Letting Public into Domain
Cornerstones of Copyrights: How copyright has evolved
The Internet, once lauded as a frontier of freedom and a place for innovation to flourish, has become a battleground in an emerging war over who should own vast swaths of information and the next good idea.
(Seattle Times site registration needed)

Postscript: This article provoked an interesting public discussion, with more than two hundred comments debating the role of the public domain. The discussion is archived on Slashdot.

Discussion/Debate on Copyright Awareness Week, an event organized by the Copyright Society
A discussion between myself and Maria Danzilo, the president elect of the Copyright Society. The discussion was aired live on On The Line, a morning program of politics and social issues on New York City's local public radio station, WNYC. The interviewer/moderator was Mike Pesca. The segment is under the headline: "Are You Aware?" on Friday April 26.

The Parody Police: Bash Barney Online; Soon You've Got Mail
An online clearinghouse helps you to figure out whether the bullies have a legal leg to stand on or not.
(Seattle Times site registration needed)

Other People's Property
How Hollywood, in the form of the octogenarian Jack Valenti, is co-opting the debate over our rights to create in Cyberspace.

Revealing the surprises in software's fine print
A story that gives you yet another reason to back up your work and life on your computer now! It's about the sneaky terms in the contracts you sign when you click on the "I agree" button. Software contracts are a controversial and hotly-debated area of the law.
(Seattle Times site registration needed)

Copyright Law Enforcement Provokes Global Wave of Protests
Programmers and civil libertarians protest the unprecedented arrest of a Russian programmer for writing, selling and demonstrating software that unlocks eBooks. Dmitry Sklyarov of Elcomsoft was charged with violating the Digital Millennium Copyright Act.

Software enables new way to bypass global laws
Civil disobedience techniques in Cyberspace

WTO trade agreement called hypocritical
Activists criticize the WTO's intellectual property agreements protecting pharmaceutical companies' patents over life-saving drugs.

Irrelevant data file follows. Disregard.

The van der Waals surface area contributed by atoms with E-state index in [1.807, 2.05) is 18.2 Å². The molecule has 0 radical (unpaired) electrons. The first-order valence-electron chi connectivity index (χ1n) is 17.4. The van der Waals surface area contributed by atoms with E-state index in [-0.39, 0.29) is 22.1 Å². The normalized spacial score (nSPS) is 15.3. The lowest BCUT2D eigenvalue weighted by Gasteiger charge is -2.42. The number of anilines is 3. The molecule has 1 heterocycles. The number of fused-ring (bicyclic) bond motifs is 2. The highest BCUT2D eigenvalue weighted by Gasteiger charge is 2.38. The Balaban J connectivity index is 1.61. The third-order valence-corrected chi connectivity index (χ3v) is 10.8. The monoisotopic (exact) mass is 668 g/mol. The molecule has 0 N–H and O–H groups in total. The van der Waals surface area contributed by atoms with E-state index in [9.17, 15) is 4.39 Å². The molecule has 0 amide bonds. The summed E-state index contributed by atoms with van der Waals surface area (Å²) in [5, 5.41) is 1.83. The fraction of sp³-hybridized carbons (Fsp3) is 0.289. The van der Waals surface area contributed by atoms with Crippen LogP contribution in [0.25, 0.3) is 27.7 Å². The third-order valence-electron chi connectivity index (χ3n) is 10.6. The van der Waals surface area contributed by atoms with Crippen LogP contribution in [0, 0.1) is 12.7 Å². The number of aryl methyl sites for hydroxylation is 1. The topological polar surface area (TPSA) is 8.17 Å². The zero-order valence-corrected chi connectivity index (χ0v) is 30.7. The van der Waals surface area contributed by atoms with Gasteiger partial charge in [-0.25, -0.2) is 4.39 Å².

Why It's Hard To Call New York
The phones were jammed on September 11. But I bet you didn't know that AT&T fixed its networks to make it easier for New Yorkers to call out of NYC than for relatives to call in.

Is your bank selling your financial secrets?
How to protect your financial privacy

Shouldering costs is at the center of the junk e-mail debate
The financial services industry's role in shaping the federal laws on junk e-mail.

Will carelessness kill the Internet?
This is really quite an old write-up of a speech, but the issues are still relevant. Especially the stuff about the end-to-end principle.

The Private Sector
(you need Adobe Acrobat to read this. Click on this link if you need to download this free software.)
Advice for financial advisors on how to comply with the Gramm Leach Bliley Act

White Hat Hackers
A computer security expert shows me how easy it is to bust into a company's network and wreak havoc.

Virtual Gumshoes: on the Trail of e-Fraud
A profile of the Securities and Exchange Commission's fraud squad

A few clips from Red Herring

Who will incubate the incubators?
Captures the craziness of the times

The Chinese Puzzle
A profile of Richard Li's PCCW in Hong Kong

VCs in India
A dispatch from Mumbai

China's VC Syndrome
A dispatch from Beijing

China's New Economy Attracts VC Cash
The road to the new economy is filled with obstacles, VCs find as they look to invest in Chinese high-tech firms